Page 1890 - Week 07 - Tuesday, 2 June 2015

Next page . . . . Previous page . . . . Speeches . . . . Contents . . . . Debates(HTML) . . . . PDF . . . .

MR CORBELL: I thank Dr Bourke for the supplementary question. Supporting a patient through these referral pathways is not just about diagnosing the condition and prescribing the appropriate medication. It is also about arranging the right tests, referring the patient to the right specialist or the right allied health provider. It is about providing ongoing assistance to the patient in managing their illness. Even when you are referred to your specialist, you still need to maintain that really important relationship with your GP. Your GP will be the person who continues to provide much of the day-to-day advice in between visits to specialists.

This system has been developed by GPs, by specialists and by allied health professionals to identify appropriate and available treatment pathways for patients. It is an ideal tool to manage demand. If the tool gives guidance and advice and prompts to the GP about the types of issues that need to be managed in relation to a specific condition, that reduces the need for further referral to a specialist. It can also potentially head off an increase in acuity and complexity in relation to a particular condition, and that is a good thing. Reducing demand is critically important in the health sector.

So this is about easily accessible, best-practice guidance for general practitioners that is relevant to the local services and resources available. It is a great outcome. I look forward to seeing the results of it and the advice from our Medicare Local on the uptake and the level of utilisation by GPs in our community.

MADAM SPEAKER: A supplementary question, Ms Fitzharris.

MS FITZHARRIS: Minister, how will HealthPathways reduce patient wait times?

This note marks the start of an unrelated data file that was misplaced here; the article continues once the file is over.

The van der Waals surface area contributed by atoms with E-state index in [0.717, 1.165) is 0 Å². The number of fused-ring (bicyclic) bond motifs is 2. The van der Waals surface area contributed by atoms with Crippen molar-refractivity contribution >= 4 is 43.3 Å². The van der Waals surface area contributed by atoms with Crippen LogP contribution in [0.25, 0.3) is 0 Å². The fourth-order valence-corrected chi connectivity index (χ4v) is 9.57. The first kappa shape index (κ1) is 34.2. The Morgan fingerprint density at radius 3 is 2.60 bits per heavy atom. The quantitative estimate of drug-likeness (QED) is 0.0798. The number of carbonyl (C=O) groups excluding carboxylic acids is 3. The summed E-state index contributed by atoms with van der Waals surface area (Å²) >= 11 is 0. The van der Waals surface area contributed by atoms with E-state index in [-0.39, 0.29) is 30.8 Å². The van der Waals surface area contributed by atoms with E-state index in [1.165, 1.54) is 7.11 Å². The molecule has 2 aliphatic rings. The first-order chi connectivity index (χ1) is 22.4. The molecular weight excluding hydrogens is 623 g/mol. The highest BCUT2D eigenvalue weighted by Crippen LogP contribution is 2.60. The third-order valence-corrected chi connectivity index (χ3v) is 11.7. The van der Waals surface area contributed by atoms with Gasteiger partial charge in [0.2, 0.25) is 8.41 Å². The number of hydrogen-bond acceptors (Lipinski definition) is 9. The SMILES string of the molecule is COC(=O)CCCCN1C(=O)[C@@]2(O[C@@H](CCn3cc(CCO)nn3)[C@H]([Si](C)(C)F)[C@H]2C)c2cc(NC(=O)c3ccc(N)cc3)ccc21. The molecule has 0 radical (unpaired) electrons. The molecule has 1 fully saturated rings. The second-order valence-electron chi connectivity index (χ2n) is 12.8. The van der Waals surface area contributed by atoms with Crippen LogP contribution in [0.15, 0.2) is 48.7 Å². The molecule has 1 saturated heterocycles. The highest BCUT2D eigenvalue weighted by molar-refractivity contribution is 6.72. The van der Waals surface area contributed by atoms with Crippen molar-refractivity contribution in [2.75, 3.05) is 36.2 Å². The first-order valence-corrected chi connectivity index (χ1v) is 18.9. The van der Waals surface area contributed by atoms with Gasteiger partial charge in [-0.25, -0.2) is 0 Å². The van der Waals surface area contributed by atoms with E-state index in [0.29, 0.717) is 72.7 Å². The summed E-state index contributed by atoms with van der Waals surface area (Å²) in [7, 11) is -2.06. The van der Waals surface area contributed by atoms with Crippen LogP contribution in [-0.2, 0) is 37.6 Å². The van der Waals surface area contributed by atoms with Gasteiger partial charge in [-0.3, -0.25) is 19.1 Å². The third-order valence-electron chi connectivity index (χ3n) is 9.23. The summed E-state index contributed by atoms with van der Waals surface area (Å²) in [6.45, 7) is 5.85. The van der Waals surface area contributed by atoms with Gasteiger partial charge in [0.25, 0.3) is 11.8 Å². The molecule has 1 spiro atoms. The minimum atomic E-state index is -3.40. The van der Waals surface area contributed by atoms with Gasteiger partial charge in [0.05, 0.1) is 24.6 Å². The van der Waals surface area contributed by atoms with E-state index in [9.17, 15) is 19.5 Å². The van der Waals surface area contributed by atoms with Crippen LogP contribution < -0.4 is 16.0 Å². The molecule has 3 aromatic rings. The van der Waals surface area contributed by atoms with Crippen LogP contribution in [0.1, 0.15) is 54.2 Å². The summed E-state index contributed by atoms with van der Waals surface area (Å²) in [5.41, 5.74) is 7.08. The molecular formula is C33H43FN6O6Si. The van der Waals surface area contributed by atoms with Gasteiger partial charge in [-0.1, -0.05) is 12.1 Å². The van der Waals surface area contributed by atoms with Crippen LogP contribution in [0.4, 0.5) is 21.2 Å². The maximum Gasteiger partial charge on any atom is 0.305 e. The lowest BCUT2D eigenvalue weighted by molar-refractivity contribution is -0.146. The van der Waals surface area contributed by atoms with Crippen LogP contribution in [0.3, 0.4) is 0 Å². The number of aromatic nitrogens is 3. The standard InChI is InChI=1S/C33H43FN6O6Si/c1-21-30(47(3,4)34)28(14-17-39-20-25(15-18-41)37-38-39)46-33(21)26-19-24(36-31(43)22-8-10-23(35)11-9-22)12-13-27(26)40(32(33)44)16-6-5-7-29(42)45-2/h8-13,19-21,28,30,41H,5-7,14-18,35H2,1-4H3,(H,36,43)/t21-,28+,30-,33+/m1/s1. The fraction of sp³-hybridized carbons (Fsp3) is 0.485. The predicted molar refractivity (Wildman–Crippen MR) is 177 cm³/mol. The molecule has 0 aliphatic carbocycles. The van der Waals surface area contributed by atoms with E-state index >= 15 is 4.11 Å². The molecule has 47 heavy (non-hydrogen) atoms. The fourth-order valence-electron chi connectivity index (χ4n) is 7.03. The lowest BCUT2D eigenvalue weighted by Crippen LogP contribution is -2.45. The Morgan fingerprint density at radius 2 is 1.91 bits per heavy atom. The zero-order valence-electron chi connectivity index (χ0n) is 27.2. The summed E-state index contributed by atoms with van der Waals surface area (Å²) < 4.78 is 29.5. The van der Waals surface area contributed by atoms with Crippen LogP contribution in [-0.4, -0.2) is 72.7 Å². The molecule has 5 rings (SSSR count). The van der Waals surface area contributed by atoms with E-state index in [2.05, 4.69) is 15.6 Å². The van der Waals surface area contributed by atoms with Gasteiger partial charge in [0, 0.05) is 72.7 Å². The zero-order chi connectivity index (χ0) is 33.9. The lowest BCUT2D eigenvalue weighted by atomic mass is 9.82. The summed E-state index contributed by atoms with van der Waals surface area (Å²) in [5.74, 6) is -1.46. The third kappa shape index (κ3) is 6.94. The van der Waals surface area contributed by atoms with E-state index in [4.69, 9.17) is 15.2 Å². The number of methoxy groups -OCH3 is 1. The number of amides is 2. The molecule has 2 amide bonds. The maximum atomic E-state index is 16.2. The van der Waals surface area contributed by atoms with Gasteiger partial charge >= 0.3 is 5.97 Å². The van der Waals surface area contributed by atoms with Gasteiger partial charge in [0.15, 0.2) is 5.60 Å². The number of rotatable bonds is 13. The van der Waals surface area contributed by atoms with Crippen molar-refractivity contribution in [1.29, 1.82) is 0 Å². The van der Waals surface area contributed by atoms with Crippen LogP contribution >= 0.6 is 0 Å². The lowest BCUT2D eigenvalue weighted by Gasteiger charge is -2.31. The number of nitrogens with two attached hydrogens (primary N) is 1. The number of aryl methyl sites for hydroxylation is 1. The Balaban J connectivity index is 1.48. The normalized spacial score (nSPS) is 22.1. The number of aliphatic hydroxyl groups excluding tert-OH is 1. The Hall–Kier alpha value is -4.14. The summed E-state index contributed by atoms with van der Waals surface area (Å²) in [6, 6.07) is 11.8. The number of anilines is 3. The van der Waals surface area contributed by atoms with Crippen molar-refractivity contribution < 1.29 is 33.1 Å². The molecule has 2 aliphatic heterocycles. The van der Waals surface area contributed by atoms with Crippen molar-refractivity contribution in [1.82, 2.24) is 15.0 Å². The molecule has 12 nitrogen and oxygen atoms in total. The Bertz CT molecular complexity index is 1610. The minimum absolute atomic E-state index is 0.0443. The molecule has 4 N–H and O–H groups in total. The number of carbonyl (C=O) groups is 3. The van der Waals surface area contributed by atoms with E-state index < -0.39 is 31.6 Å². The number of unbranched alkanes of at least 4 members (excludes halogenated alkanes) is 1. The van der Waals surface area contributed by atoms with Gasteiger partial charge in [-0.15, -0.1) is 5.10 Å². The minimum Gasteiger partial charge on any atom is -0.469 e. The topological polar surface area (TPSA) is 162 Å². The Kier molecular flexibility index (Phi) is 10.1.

MR CORBELL: I thank Ms Fitzharris for her supplementary question. We do see evidence that these types of referral pathway arrangements can reduce wait times for certain services and save patients time. The pathway tool here in the ACT has only been recently established, so we will need to see the data. But we know that in other places where HealthPathways has been in operation there has been improved access and reduced wait time for specialist services.

For example, in New Zealand, where HealthPathways was first trialled, over 88 per cent of GP and practice nurses found that it assisted them in the provision of better health care to their community. Over 90 per cent found that it improved care and that it made their job easier. It also showed significant time savings, including 996,000 days not waiting for specific types of treatment—91,000 fewer days than would have otherwise occurred in people being acutely unwell and needing treatment in hospital.

Those are the types of outcomes that you can get from demand management through the use of this tool. It is a very important initiative by our Medical Local. This is really the untold story of health. We are very focused in this place on service delivery and on infrastructure spend in the acute care area. That is a very important area; no doubt about it. But if we focus more effort, more collaboration, on demand management, particularly in primary care, we are going to get better outcomes for our community. This is just one tool that is going to help us to achieve those objectives.

Next page . . . . Previous page . . . . Speeches . . . . Contents . . . . Debates(HTML) . . . . PDF . . . .